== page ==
Cut Like a Soul Reaper - Eat Like a Hollow!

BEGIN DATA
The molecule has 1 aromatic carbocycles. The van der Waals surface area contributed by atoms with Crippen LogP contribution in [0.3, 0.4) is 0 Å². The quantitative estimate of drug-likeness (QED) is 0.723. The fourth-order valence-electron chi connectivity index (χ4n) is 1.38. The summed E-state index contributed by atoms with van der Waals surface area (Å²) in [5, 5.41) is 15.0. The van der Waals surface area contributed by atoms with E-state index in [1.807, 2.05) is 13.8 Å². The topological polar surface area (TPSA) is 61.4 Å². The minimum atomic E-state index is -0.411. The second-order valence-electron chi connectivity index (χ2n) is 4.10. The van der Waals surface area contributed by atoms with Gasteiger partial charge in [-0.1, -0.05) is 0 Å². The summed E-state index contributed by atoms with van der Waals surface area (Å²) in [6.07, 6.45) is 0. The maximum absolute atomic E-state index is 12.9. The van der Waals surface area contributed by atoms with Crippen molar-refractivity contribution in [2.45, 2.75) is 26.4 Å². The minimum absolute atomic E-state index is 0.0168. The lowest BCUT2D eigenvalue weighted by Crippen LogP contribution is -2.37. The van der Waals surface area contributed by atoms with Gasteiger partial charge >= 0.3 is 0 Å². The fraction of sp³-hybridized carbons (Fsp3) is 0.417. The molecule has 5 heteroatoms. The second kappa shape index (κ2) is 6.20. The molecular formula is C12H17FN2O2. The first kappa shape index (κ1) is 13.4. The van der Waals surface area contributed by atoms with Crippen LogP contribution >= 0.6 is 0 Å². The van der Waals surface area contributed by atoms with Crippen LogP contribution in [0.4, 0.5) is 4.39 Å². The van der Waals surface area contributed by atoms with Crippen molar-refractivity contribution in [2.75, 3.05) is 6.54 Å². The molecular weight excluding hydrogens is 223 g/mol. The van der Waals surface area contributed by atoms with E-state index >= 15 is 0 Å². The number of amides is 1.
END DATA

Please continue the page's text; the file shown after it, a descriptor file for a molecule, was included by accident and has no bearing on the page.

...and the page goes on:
Cut Like a Soul Reaper - Eat Like a Hollow! Take on the Afterlife one Soul at a Time! The Bleach Trading Card Game lets you fight as your favorite Bleach character against the forces of worthy opponents. Will Ichigo defeat Menos Grande, or will he get blasted into pieces? • • • • Play for Fun or Compete With the Champions! Collect Hi-Tech Guardian Cards! Build Your Guardian to Fight on Your Terms! Unlock the Power of the Foil Ultra-Rare Cards! What's a Trading Card Game? It's a game where you play with a deck of cards that you put together from your collection. Because you are in charge of the cards you play with, you decide how to build your deck to fight the way you want. Just like the Quincies, you may even break the universe itself! The Golden Rule: Some cards are so powerful that they break the rules of the game. When a card contradicts a rule in the rulebook, the card is always right! How to Win! You win the game the instant your opponent's guardian has 0 power. Power is the "life force" of a guardian. When your guardian's power is gone - so are you. You also win by emptying your opponent's deck. You win as soon as your opponent tries to draw or discard a card from his deck and cannot. How Does the Game Work? During your turn, you play cards and then use them to attack your opponent's guardian. Each attack creates damage that reduces his guardian's power when it hits him. Your opponent can defend against these attacks with his character cards. When you attack, you choose a stat on your character card to attack with. Your opponent can defend against that attack with one of his characters that has the same stat. After that, it becomes a war of one-upmanship with each player boosting their character's stat until the battle ends. The player with the highest stat wins the battle. A tie means both characters lose the battle. If your attack is strong enough to kill your opponent's defender the left over damage still pummels his guardian with power damage! Let's Look at the Cards! Guardian Cards A guardian card represents the Bleach persona you are playing. Guardians start the game in play and never enter the play area. Power. The number in the top right corner is your guardian's power. When it's zero, your guardian loses the game - so stay strong! Energy. The values going down the left side of the guardian are the three kinds of energy you store in your side deck: mind, body and spirit. Game Effect. At the bottom of the guardian card is an effect your guardian can use during the game. Energy Cards Energy cards create the resources you need to play cards and use some game effects. Energy cards appear in a separate deck of cards called a "Side Deck." To use an energy card you turn it 90 degrees to create one type of energy. This is called "depleting" an energy card. Character Cards Like guardians, character cards are made up of Bleach persona, but they enter play from your hand. Characters are the cards you attack and defend with. You play your character cards during your Main Step. Title. Every card has a title above the image of the character. The large type is the name of the character. The smaller type is the version of that character. Stats. Located on the right side of the character card. When you attack or defend, you use one of these stats. Boost Value. In battle, you may discard this card from your hand to "boost" your attacking or defending characters matching stat by the number in the top right corner. Cost. This is the cost of the card to play it. Check the left side of the card to see its cost. Traits. Traits are labels to show what categories a card belongs to. These are displayed below the image of the character. Characters with the "NonUnique" trait can have multiple copies of itself in play. Card Effect. These effects are used during the game as described by the card. Always found at the bottom of each card. Item Cards Need a Zanpaku-to? Pick one up! Item cards represent physical things that appear in Bleach. When you play an item you "attach" it to a character card by placing it under it with the text box still showing. You play items in your Main Step. Boost Value. In battle, you may discard this card from your hand to "boost" your attacking or defending characters matching stat by the number in the top right corner. Cost. This is the cost of the card to play it. Check the left side of the card to see its cost. Traits. Some items have the trait "Non-Unique". You can have as many of these items as you want in play at a time. Card Effect. These effects are used during the game as described by the card. Always found at the bottom of each card. Battlegrounds Battlegrounds let you choose where you want to fight. You play battlegrounds during your Main Step. Boost Value. In battle, you may discard this card from your hand to "boost" your attacking or defending characters matching stat by the number in the top right corner. Cost. This is the cost of the card to play it. Check the left side of the card to see its cost. Card Effect. These effects are used during the game as described by the card. Always found at the bottom of each card. Traits. Some battlegrounds have the "Non-Unique" trait. You can have as many of these battlegrounds as you want in play at a time. Events Events represent the plot twists and surprises of Bleach. To play an event, you deplete the required energy cards, play the event from your hand, use its effect, and discard it. Events are some of the most powerful cards in the game. Boost Value. In battle, you may discard this card from your hand to "boost" your attacking or defending characters matching stat by the number in the top right corner. Cost. This is the cost of the card to play it. Check the left side of the card to see its cost. Card Effect. These effects are used during the game as described by the card. Always found at the bottom of each card. Learn to Play Fast! The fastest way to learn is using the online demo! Go to the demo page and follow along! Game Basics Depleting a Card: Many game effects are based on you "depleting" a card. When you deplete a card, you turn it 90 degrees so that it's horizontal. Depleting creates several effects in the game. When you deplete energy cards, you gain one energy for each energy card you deplete. When you attack or defend, you deplete a character card as a cost to attack or defend. You also deplete cards to use some card effects. You cannot deplete a card that is already depleted. Renewing a Card: When you renew a depleted card, you turn it so that it is vertical. How to Play a Card. Playing a card is the act of paying the cost of a card to play it into the play area. For example, to play the character card Chad - Young Student, you must deplete 1 mind energy, 2 body energy, and 1 spirit energy to play him from your hand into the play area. Putting in Play a Card. Some effects have you "put a card in play." When you put a card in play you place it in the play area without paying its cost. This action is not considered "playing" a card. How Do You Win a Battle? When you attack with a character, you attack with a base stat that appears on your character card. You win the battle if your stat exceeds your opponent's. There are six stats total and each character card has up to three of them. To attack, you deplete one of your characters by turning it 90 degrees. Your opponent can defend against the attack by depleting one of his characters that has the same stat as the attack. Otherwise, his guardian takes the damage. After your opponent has declared a defender, you both can boost your stats to higher levels. How? By discarding cards from your hand have a boost value that matches your attacking stat, and by your opponent discarding cards from his hand that have a boost value that matches his defending stat. When both players pass as their action in battle and there are no game effects left to resolve, the battle ends and you see which character won the battle. There are three possible outcomes: 1. The attacker's final stat is bigger than the defender's stat. If this happens the defending character is discarded after taking damage equal to his final stat. After that, the remaining difference hits your opponent's guardian as power damage! 2. The attacker's final stat equals the defender's stat. If this happens, both characters are discarded. 3. The attacker's final stat is lower than the defender's stat. If this happens, the attacking character is discarded, but the difference in the stat value does NOT deal damage to the attacker's guardian. What Happens When You Don't Assign a Defender? Your opponent attacks you directly with the stat he or she declared the attack with. How a Turn Works A turn is the three steps that a player goes through. When it's your turn, you go through each of these three steps while your opponent responds to your actions. Each step is like its own world, with its own rules. When you are done with all three steps, your opponent has a turn to go through each of these three steps with you responding to his actions. Here is each step as you go through it with an example. What are the Three Steps? 1. The Resource Step In this step, you get the stuff you need to attack your opponent and to defend later. When you go through this step you do everything in the order shown below: 1. Renew your depleted cards. 2. Draw a card from the top of your deck. 3. Draw another card or play an energy card from your side deck. 4. Draw another card or play an energy card from your side deck. After you have done these three steps in order, you go to the Main Step. EXAMPLE: It's your turn. You enter the Resource Step. First, you renew all your depleted cards by turning them to a vertical position. Second, you draw a card from the top of your deck. Third, you choose to either draw another card. Fourth, you play an energy card from your side deck. After you have done these four things, you go to the Main Step. 2. The Main Step This is the step where the game play breaks out. Unlike the last step, you can do any of these actions in any order as often as you can or want. Your opponent does NOT do these things, but may respond to your actions with card effects or by playing events from his hand. • Pass. If you pass this step, you go to the end step. • Play a card. If you play a card, you deplete its energy cost and place it into the play area. You can play character cards, battleground cards, items and events. • Attack! EXAMPLE: It's still your turn. You enter the Main Step. Now you can do any of the three choices in this step in any order. 3. The End Step In this step, the active player changes to the player to your left. The turn ends and it becomes your opponent's turn instead. Beginning a New Game First Thing - Get a Deck! A deck is made of 60 card draw deck plus 1 guardian card plus a side deck that contains the amount of energy listed on your guardian. The pre-constructed deck you got with this starter is a legal deck. Your draw deck can only have 4 copies of any one card. Some cards are limited to a certain number of copies per deck. Such card will say "Limit 1 copy per deck" or something similar. Setting Up First place your guardian on the playmat in the space marked "Guardian." Next shuffle your deck and offer your opponent a chance to cut. After that, place your deck in the area of your playmat marked "Deck." Take your side deck of energy cards and place them in the area marked "Side Deck." Flip a coin or roll a die with your opponent. The winner gets to choose who takes the first turn. Both players draw five cards. If a player doesn't like his hand, he can place the cards at the bottom of his deck and draw five more cards. He can only do this once per game. How the Cards Work Except for events, all cards are unique to your play area. That means you can only have one copy of that card in play at a time. Character Cards When you play a character card as an action in your Main Step, you deplete the required energy to play the card and place it in the play area face-up. Character card uniqueness is character dependant not card dependant. This means you cannot have more than one copy of that character in play unless they have the trait "NonUnique." This includes any version of that character. If you want, you can play a different version of a Unique character you already have in play to replace another one in play. This is called "overlaying." To overlay a character card, pay its cost and replace the current version of that character with the new version. Using Character Cards. Character cards cannot deplete to attack unless they were in play at the start of your turn. You can only deplete a character card to use its effect if it was in play at the start of your turn. If a character card has an effect that does NOT require you to deplete the character to use it, you can use that effect any time the character is in play. And you can deplete a character to defend against an attack anytime that character is in play. When you use an effect that requires you to deplete your character, you deplete your character by turning it sideways and then deplete any energy required and pay any other kind of costs, and then use the effect as described by the effect's text. Attacking with a Character. When you are the active player, you may attack with a character by depleting it and declaring what stat you are attacking with as long as that character was in play at the start of your turn. Defending Against an Attack. When you defend with a character, deplete it if you have a stat that matches the attacking stat of your opponent. You can always deplete a renewed character to defend against an attack, even if that character just entered play. Item Cards. When you play an item, you deplete the required energy to play it and then place it under a character card in your play area. You must have a character in your party to play an item card. Placing an item under a character card is called "attaching" an item. There is no limit to the number of items a character can attach. Effects on items. Some items create a constant effect that is always active in the game. Other items have activated effects that require you to pay a cost before you can use its effect. Unlike characters, you can deplete items for their effects on the same turn you play them. Battleground Cards To play a battleground, you pay its cost and put it into the play area. You can have multiple battlegrounds in play. Your opponent can also play battlegrounds. Event cards Events are the wild cards of the game. Events can be played almost anytime in the game depending on their game text. If an event has a specific time it can be played, it will tell you in its game text exactly when you can play it. To play an event, you deplete its required energy cost, play it from your hand use its effect and then discard it. Some events have effects that have an additional cost that you must pay to use the effect. If so, it will be in bold like all other effect costs. The Queue Event cards and activated effects occur the instant they are played or used. So if you play an event card, its effect happens RIGHT THEN. But what happens if you and your opponent have several event cards and activated cards you want to play and use? If they all happen at the same time how do you sort them out? The answer is the queue. How the Queue works. The queue happens when one or more players use effects that happen right away. Even though the effects happen "right away," a player can still respond with his or her own effect that happens "right away." This situation creates a series of suspended effects that resolve in a "last in first out" fashion. You may think, "Wait a minute, you can respond to my effect that happens 'right away' with YOUR effect that happens 'right away?' Yes. That's what we are saying. Anytime an event or activated effect is played or used, a queue is created for these kinds of effects, even if it is just one card deep. EXAMPLE: Your opponent attacked with Chad choosing STR. You and your opponent's character are tied at 6 STR so he plays the event card Up Close and Personal, which gives him +4 to his STR making it reach 10! Since Up Close and Personal is an event, its effect happens "right away" and goes on the queue. Even though it happens right away, it doesn't resolve until after you have a chance to respond with your own effects. The queue is now one effect deep. For this example, we'll assume that you choose not to discard cards that boost STR, and you realize that you will lose this battle 10 to 6 if this card resolves! You choose to play Reality Check which cancels any effect on the queue before it and you choose the effect of Up Close and Personal. Yikes! Now your effect that happens "right away" happens before your opponent's effect happens "right away." But your opponent isn't done. Your opponent also plays his own copy of Reality Check and chooses to cancel your copy of Reality Check. But wait, you're not done yet. You play a second copy of Reality Check and choose to cancel your opponent's Reality Check! What a twist! So here's how it goes down. Your Reality Rheck cancels the Reality Check that your opponent played before your last Reality Check. Now your remaining Reality Check cancels out your opponent's copy of Up Close and Personal. Now you and your opponent are tied at 6 STR and both of you choose not to boost. So you both discard your characters. Hey. If you're going down, you might as well go down fighting! Glossary and Other Rules Activated Effect: A dormant effect on guardians, characters, items and battlegrounds that enters the game state when you choose to use it. Most activated effects have a cost to use them. You can tell if an effect is an activated effect by the context of the card. An activated effect can be used as many times as you can pay for it. If there is a limit to its use, it will limit itself in the game text. Active Player: The active player is the player that holds the current turn and can perform actions in all three steps. Attaching Cards: The act of "attaching" a card is to place it under the card it is attached to with the game text revealed. Attack: The act of depleting a character card to attack your opponent's guardian with a stat appearing on that character's card. Boosting: Boosting is discarding cards from your hand that have a boost value that matches your defending or attacking stat in a battle. Boosting a card is not considered "playing" a card. When an effect increases a stat, it does not count as boosting. Boosting does go on the queue, but is not considered an effect. Cherry Picking Rule: When a card lets you search for a card, you must reveal the card you searched for to your opponent. Choosing Rule: When a game effect uses the word "choose" then you choose the object the card tells you to when you use the effect. This choice and the effect then go onto the queue. Colon: Everything to the left of a colon in bold text is a cost you must pay to use the effect printed to the right of that colon. Constant Effect: A constant effect that is always in use. The context of a card's text will let you know if it is a constant effect. Control: The cards you have on your playmat that are not in a deck are the cards you control. Defend: The act of depleting a character card to protect your guardian from an attacking character. Deplete: The act of turning a card 90 degrees so that it's horizontal. A depleted card cannot deplete again until it is renewed. Diamonds: Diamonds are used in game text to multiple effects on a card. Do What You Can Rule: Except for costs and effects that are conditional, if an effect tells you to do something you cannot (or can only partially) do, do what you can and continue play. Energy Cards: These are resources you deplete to play and use cards. You cannot deplete an Energy card unless there is an effect or card you are using or playing. Energy Cost: When a card effect uses the word "energy cost" it refers to the total amount of energy a card costs: EXAMPLE: a card that costs 1 body energy, 1 spirit energy and 1 mind energy has an energy cost of 3. Energy cost ALWAYS is a sum of the printed values on a card and not any modified costs that were paid to play it. Floating Effects: An ongoing effect that is separate from the card that created it and that lasts a period of time as defined by the card. The Golden Rule: Some cards are so powerful that they break the rules of the game. When a card contradicts a rule in the rulebook, the card is always right! In Play: A card is in play if it is in either the play area or the energy row. Limiting Text: If an effect or card is limited, then it has a restriction to its use either in deck construction or in play. Such effects will read like "Limit 1 copy per deck" or "Limit once per turn." Most Recent Printing Rule: Except for energy and guardian cards, if 2 or more cards share the same title, then the text, number and all other symbols of that card are to be read as they appear on the most recent printing (MRP) of that card. Non-Unique: A card that has the trait "Non-Unique" can have multiple copies of itself in play on your side of the table. Overlay Rule: Overlaying is the act of playing a character card to replace one that has the same name (but a different version) of a character you have in play. When you discard an overlaid character, all its attached cards go to its owner's discard pile. An overlaid card must be in play at the beginning of your turn to attack with it or to use its activated effect. Overlaid cards also take on the same depleted/renewed status of the card they overlay. Ownership: Players "own" the cards that they bring to the game. When a card is discarded or removed from the game, they always revert to their owner's discard pile or removed from the game pile. Parenthesis: Some effects on cards happen outside the normal timing of the game (like cards that are "Limit 1 copy per deck.") Such effects appear in parenthesis. Playing a Card: When you play a card, you pay its cost and place it into the play area. Plural Rule: Card titles that are referenced in a plural form also target the singular form of those cards. Putting a Card in Play: Putting a card in play is not considered playing a card. When an effect "puts a card in play," you do not pay its cost to play it or use any cards or effects that are used when a card is "played." Queue: A mechanic designed to handle effects that occur "at the same time." Random Card Selection: If a player is instructed to randomly choose a card from his or her hand, the player who is getting the card discarded shuffles their hand any way they wish and holds it with the back of his or her cards facing the opponent. The opponent then chooses any card from that hand and completes the effect's instruction. Renew: The act of turning a card 90 degrees so that it's vertical. Shuffling: Randomizing a deck of cards in such a way that the order of the cards within it are unknown. Stat-Switching Rule: Some cards switch the attacking or defending stat in a battle. When that happens, you can only boost the new stat and not the previous stat. For example, your opponent attacks with AGI and you switch your defending stat to STR. That means your opponent will compare his AGI to your STR instead of your AGI. Now instead of boosting AGI, you will try to boost your STR this battle. When an effect switches your attacking or defending stat to a stat you have printed on a character, you use the new stat's numeric value instead of the former stat's numeric value. If an effect switches your attacking or defending stat to a stat you do not have on your character, the stat you switch to gets the numeric value of the former stat. Switching Rule: Some cards switch the attacking or defending stat in a battle. When that happens, you can only boost that stat with boosts that match that stat. For example, your opponent attacks with AGI and you switch your defending stat to STR. That means your opponent will compare his AGI to your STR instead of your AGI. You can only boost your STR with cards that boost STR. Trait: A trait is a keyword appearing on cards in the box above its game text. Each trait counts as a category that the card belongs to. Traits are capitalized in game text and are used as a reference to cards that have that trait. EXAMPLE: "Choose a Good character in play…" could choose the card Ichigo, Substitute Soul Reaper because it has the "Good" trait. Triggered Effect: An effect that comes into use the instant a specific condition is met. The context of the card's text will reveal to you if an effect is a triggered effect. Unique: Except for events, each card on your side of the play area is unique when they are in play. You can only have multiple copies of a card in play if it has the trait "Non-Unique." Using a Card: Some cards are used after they are put into play. You can use a card as many times as you can pay for it in a turn. Versions: The part of a character's title that denotes a different version of that character. EXAMPLE: In the card Ichigo - Substitute Soul Reaper, the words "Substitute Soul Reaper" are the version. Zero and Negative Numbers: If an effect reduces a stat or other value in the game below 0, that number counts as "0" when comparing to other numbers in the game. This means that an -3 SPP is treated as "0." If that SPP gets +1 then it becomes a -2 SPP that is treated as 0 SPP. Credits Creative Director: Carl Braun Marketing: Deanna Cass Lead Game Designer: Aik Tongtharadol Editor/Rules: William Harper and Joshua Morris In-House Playtesters: Joshua Morris and Michael Szymanski Other Playtesters: Erin Giddings, Joe Harper, William Harper, Dan Posey, Garrett Wilkinson, George Wilkinson Community Manager: Erin Giddings Organized Play Manager: Dan Posey Webmaster: Cory Davis